CHICAGO -- White Sox left-hander Chris Sale went to the Royals' clubhouse Thursday night after the on-field fracas in the bottom of the seventh inning at U.S. Cellular Field had been settled, but cooler heads prevailed before anything escalated.
One source said that Alex Rios, a friend and former teammate of Sale with the White Sox who is now with the Royals, helped defuse the situation. Edinson Volquez, the Kansas City hurler who joined Sale as part of the five players ejected, said somebody told him that Sale was knocking on the clubhouse door during the eighth inning. Sale didn't confirm nor deny the reported action, but White Sox manager Robin Ventura all but acknowledged it took place.
"All emotions are running high at that point," Ventura said during his pregame interview session Friday. "I just found out about it. You got to have a conversation and you move on from there. Luckily, cooler heads prevailed and nothing happened. There were other guys there to cool him down and nothing happened.
"There are guys out there trying to make it peaceful, and there were guys that weren't. Everybody reacts different in those situations."
Sale and Jeff Samardzija, who was part of two or three ancillary fights during the melee, took a "let's-focus-on-the-day-ahead approach" on Friday. It remains to be seen if the Royals have done the same.
Samardzija hit Lorenzo Cain with a pitch on Opening Day in Kansas City after Mike Moustakas had homered, and some Royals may see that as the start of bad blood that boiled over Thursday night.
"I'm not going to get caught up in the bravo talk," Samardzija said. "We play a man's game and things happened that day. I can't speak for things that happened in the past or this or that. The way it went is the way it went.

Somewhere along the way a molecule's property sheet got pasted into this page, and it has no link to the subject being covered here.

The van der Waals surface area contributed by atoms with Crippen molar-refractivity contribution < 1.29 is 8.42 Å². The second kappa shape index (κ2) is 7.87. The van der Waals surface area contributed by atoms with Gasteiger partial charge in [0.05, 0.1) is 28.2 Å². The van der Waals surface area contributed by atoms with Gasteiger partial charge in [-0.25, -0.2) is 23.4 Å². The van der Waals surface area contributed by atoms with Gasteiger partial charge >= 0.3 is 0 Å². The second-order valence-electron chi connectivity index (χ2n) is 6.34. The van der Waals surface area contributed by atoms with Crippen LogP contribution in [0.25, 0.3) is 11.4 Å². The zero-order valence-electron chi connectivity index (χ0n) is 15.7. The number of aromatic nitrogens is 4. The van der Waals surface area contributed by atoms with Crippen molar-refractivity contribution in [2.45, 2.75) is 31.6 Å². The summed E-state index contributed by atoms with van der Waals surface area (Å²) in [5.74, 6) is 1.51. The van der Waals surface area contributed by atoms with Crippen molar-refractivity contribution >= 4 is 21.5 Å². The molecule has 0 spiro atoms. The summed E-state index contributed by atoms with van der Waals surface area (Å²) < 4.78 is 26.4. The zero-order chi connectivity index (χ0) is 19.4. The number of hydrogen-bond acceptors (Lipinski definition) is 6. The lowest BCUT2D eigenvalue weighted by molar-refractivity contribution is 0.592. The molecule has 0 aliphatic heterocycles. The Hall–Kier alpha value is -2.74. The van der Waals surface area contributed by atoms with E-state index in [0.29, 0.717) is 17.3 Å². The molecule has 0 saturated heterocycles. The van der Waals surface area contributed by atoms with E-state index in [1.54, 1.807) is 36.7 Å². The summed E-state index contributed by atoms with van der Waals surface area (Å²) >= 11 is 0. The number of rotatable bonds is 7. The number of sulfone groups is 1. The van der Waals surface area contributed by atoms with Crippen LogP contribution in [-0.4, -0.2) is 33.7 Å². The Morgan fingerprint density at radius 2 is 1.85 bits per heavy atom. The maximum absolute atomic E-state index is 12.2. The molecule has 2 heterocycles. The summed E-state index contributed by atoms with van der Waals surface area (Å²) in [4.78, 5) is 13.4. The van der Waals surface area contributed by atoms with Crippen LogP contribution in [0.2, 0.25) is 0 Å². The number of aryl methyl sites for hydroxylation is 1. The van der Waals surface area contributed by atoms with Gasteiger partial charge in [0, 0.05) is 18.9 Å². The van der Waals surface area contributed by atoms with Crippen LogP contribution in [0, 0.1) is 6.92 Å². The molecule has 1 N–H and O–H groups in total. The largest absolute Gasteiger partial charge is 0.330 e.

"So I don't know if they have animosity from the past, and so be it. I've turned the page and moved on to the next day."
Samardzija's next start -- in the series opener Monday night at Baltimore -- remained intact as of Friday. No action has been taken by Major League Baseball, although Samardzija's actions during the fight could be grounds for suspension.
"Again, it's not my call," Samardzija said. "I'll show up here every day doing my job."
"I don't know what course they're going to take, but you deal with it," Sale said of potential discipline. "You're supposed to be responsible for your actions, and we will."
Of course, any missed starts from these top two White Sox hurlers for a team trying to find its identity can't be considered positive.
"We need to pitch every game we can," Samardzija said. "We need to act a little more mature and understand that things happen within games and we need to control ourselves better. And we'll go about it that way and we'll learn from it. But we understand as two starters on this team that we're very important to this team and we need to play, and you definitely can't do your team any help when you're watching from afar.
"Nobody wants to act that way. In a way, it's embarrassing, and you want to come back and show [that] you want to be known for what you do on the field and the way you play the game. Obviously, look back on it and you're not happy about it, you're not proud about it, but I wear my emotions on my sleeve and I care for my teammates and I want to win every game."
Sale has become a leader of the White Sox, beyond his standing as one of the game's top starters. He's an affable young man with a good sense of humor, as shown by his Word of the Start program in 2014, but he also has an intensely competitive side. That was evident last year when he believed Detroit's Victor Martinez was stealing signs.
That competitive fire has been doused by Sale in the past as soon as the game has come to a close. His actions following the fight, in a game where Sale pitched seven innings, also seemed to be pushed to the side by Friday.
"Tempers flared a little bit, got a little hot," Sale said, "but this isn't going to turn into Fight Club or anything like that. It's baseball. We got a little upset, tempers got a little high and then that's it. Everyone's just making a little bit bigger deal than it really is.
"What's done is done. It's all in the past. Baseball's a day-to-day sport. Every day is a new day. So anything that happened yesterday ... we're ready to win a ballgame today, and we're just ready to put this all behind us. Come in every day ready to win and that's what we're ready to do."
Scott Merkin is a reporter for MLB.com. Read his blog, Merk's Works, and follow him on Twitter @scottmerkin. This story was not subject to the approval of Major League Baseball or its clubs.